In this study, dosiomics and DLR features were extracted from 3D dose distribution of normal lung patients with lung cancer, and three prediction models were constructed based on random forest, including (1) a model constructed based on dosiomics features, (2) a model constructed based on DLR features, and (3) a hybrid model constructed based on dosiomics and DLR features. Besides, the correlation between dosiomics features and DLR features from 3D dose distribution was analyzed. The establishment of an accurate prediction model for RP is expected to realize the dose increase for low-risk patients or the treatment optimization for high-risk patients. This would further minimize the incidence of RP and significantly benefit cancer patients receiving radiation therapy.
A total of 140 patients who were admitted to our hospital from 2019 to 2021 were included for retrospective analysis. All patients provided written informed consent before enrollment. Patients were performed with 4-dimensional computed tomography (4D-CT). The gross tumor volume (GTV) was delineated on ten respiratory phase-sorted 4D-CT datasets. The internal target volume (ITV) was generated by performing the union of the 10-phase sorted GTVs. All patients were treated using an ITV-based strategy with an additional ITV-to-planning target volume (PTV) margin of 5 mm. The entire lung, excluding the ITV (Lung-ITV), was regarded as a normal lung. The dose distribution was calculated by Collapsed cone Convolution Superposition (CCCs) algorithm on the Pinnacle treatment planning system (TPS), with the grid size being 2.5 mm × 2.5 mm× 2.5 mm. An example image of a dose distribution was shown in Fig. 1. The patients were treated with 6 MV X-rays; the prescribed dose was 50 or 60 Gy in 4–8 fractions at an isocenter, with 95% volume of PTV was covered by the prescription dose.
Patients were followed up every month after treatment completion until 6 months, and every 3 months thereafter. Each patient was performed by chest X-ray or CT at each follow-up visit. During routine follow-up, the cases were evaluated in terms of RP based on clinical findings (e.g., dyspnea, cough, pain, and low-grade fever) and radiological findings. Once diagnosed, RP was further graded by at least two radiation oncologists according to the Common Toxicity Criteria for Adverse Events (CTCAE) version 5.0 . Grade 1: RP with symptoms or radiographic features without the need for steroids; Grade 2: RP requiring steroids or with symptoms that interfered with daily activities; Grade 3: RP requiring oxygen and steroids; Grade 4: RP requiring intubation. A diagnosis of RP grade ≥ 2 was defined as the primary end point. CT image examples of a CT without/with radiation pneumonitis were shown in Fig. 2. Patients with Grade 2 or higher (Grade ≥ 2) were labeled as having developed RP. A total of 40 patients were assessed as having RP with Grade ≥ 2. These 140 patients were randomly divided into the training set (n = 112, including 34 RP cases) and the test set (n = 28, including 6 RP cases). The design flow of this study is shown in Fig. 3.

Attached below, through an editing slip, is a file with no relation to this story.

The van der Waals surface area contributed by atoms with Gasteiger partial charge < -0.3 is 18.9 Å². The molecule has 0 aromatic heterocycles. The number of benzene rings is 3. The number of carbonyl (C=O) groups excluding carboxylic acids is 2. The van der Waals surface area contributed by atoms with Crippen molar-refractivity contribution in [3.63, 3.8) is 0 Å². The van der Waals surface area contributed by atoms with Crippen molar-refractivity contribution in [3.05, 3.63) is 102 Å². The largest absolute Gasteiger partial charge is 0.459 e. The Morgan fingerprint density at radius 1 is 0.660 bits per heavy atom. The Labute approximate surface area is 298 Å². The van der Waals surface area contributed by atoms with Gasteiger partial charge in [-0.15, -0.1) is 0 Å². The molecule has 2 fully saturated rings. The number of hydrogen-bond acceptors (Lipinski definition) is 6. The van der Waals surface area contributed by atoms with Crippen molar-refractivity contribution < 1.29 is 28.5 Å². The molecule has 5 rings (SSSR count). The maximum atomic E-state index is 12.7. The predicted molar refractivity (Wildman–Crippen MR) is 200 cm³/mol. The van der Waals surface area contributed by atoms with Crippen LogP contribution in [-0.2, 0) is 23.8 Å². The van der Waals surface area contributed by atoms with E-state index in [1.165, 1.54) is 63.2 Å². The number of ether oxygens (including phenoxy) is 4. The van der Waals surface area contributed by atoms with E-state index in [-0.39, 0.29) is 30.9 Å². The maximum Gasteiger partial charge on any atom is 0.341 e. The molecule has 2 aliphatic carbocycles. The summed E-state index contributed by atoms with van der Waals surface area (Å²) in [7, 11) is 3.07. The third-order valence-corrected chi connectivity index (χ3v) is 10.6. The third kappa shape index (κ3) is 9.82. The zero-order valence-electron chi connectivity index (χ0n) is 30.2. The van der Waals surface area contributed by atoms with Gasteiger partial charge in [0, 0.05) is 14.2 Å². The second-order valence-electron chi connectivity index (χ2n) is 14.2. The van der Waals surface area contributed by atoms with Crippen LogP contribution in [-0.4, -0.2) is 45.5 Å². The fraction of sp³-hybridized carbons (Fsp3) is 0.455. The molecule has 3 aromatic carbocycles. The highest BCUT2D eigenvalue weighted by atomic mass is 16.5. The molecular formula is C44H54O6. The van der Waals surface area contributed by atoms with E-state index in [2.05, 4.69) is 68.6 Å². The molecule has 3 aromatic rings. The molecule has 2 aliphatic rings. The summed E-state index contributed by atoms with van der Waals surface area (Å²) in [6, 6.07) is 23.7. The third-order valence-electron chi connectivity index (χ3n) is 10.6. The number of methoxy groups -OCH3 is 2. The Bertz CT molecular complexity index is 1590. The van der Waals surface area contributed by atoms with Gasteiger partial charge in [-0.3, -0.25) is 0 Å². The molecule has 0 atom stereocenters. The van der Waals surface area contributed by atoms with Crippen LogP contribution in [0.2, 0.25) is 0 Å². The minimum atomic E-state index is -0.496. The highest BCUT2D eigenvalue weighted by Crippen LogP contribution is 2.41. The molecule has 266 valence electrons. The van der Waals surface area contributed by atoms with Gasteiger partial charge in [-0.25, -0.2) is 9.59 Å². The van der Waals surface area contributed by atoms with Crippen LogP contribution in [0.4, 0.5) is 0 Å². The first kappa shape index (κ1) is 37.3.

Dosiomics and DLR feature extraction
The dosiomics features were extracted automatically by Pyradiomics (https://pyradiomics.readthedocs.io/en/latest/) , including 14 shape features, 18 first-order features, and 75 texture features. ResNet-50 architecture was adopted to develop the deep convolutional neural networks for DLR feature extraction . The 3D distribution images were cropped and resized to 96*96*96.
First, redundant features were eliminated through Spearman’s correlation coefficient (CC) analysis. Normalization may reflect the difference of prescribed dose. Here, as there was no significant difference in prescribed dose between the RP and non-RP groups, the normalized z-score was used for feature selection and RP classification in this study. Subsequently, Spearman’s CCs were calculated. One of the two features that were highly correlated with the other remaining features would be eliminated if the CC between two kinds of features was ≥ 0.9 . Next, least absolute shrinkage and selection operator (LASSO)  was employed to select a subset of features with predictive significance for each of the three binary classification models.
Model construction and performance
A random forest model was selected as the classifier that was widely used in radiomics and achieved good performance in many studies . The area under the curve (AUC) score was used to test the performance of the prediction model. The optimal cut-off value by Youden index was calculated in the process of model construction and integrated into the calculation of the accuracy, sensitivity, and specificity.
Dosiomics and DLR feature correlation
In this study, we correlated the dosiomics features and DLR features through Spearman’s rank CCs. Besides, the correlation analysis was visualized by the Circos software (http://circos.ca). The feature sets with a correlation coefficient larger than 0.8 were selected to avoid over-cluttering during visualization.